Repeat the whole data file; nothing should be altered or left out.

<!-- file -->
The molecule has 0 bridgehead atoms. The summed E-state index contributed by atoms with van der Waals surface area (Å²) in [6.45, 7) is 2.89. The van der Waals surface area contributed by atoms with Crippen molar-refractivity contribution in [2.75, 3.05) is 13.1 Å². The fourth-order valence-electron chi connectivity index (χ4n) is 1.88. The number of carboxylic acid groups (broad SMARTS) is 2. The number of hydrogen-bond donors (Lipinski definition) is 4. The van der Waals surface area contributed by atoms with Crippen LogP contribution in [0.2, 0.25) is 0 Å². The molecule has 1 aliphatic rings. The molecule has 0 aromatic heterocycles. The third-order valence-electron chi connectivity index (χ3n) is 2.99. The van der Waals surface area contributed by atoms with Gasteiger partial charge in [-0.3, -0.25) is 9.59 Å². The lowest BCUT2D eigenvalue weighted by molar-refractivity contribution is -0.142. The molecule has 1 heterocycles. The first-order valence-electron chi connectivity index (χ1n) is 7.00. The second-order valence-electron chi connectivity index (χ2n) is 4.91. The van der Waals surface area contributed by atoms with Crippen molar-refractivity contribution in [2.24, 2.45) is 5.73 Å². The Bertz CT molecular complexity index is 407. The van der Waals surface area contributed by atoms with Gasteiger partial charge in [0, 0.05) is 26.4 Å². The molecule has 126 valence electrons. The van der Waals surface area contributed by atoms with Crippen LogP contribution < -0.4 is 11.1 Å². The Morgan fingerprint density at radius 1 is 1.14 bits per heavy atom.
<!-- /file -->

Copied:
The molecule has 0 bridgehead atoms. The summed E-state index contributed by atoms with van der Waals surface area (Å²) in [6.45, 7) is 2.89. The van der Waals surface area contributed by atoms with Crippen molar-refractivity contribution in [2.75, 3.05) is 13.1 Å². The fourth-order valence-electron chi connectivity index (χ4n) is 1.88. The number of carboxylic acid groups (broad SMARTS) is 2. The number of hydrogen-bond donors (Lipinski definition) is 4. The van der Waals surface area contributed by atoms with Crippen LogP contribution in [0.2, 0.25) is 0 Å². The molecule has 1 aliphatic rings. The molecule has 0 aromatic heterocycles. The third-order valence-electron chi connectivity index (χ3n) is 2.99. The van der Waals surface area contributed by atoms with Gasteiger partial charge in [-0.3, -0.25) is 9.59 Å². The lowest BCUT2D eigenvalue weighted by molar-refractivity contribution is -0.142. The molecule has 1 heterocycles. The first-order valence-electron chi connectivity index (χ1n) is 7.00. The second-order valence-electron chi connectivity index (χ2n) is 4.91. The van der Waals surface area contributed by atoms with Crippen molar-refractivity contribution in [2.24, 2.45) is 5.73 Å². The Bertz CT molecular complexity index is 407. The van der Waals surface area contributed by atoms with Gasteiger partial charge in [0, 0.05) is 26.4 Å². The molecule has 126 valence electrons. The van der Waals surface area contributed by atoms with Crippen LogP contribution < -0.4 is 11.1 Å². The Morgan fingerprint density at radius 1 is 1.14 bits per heavy atom.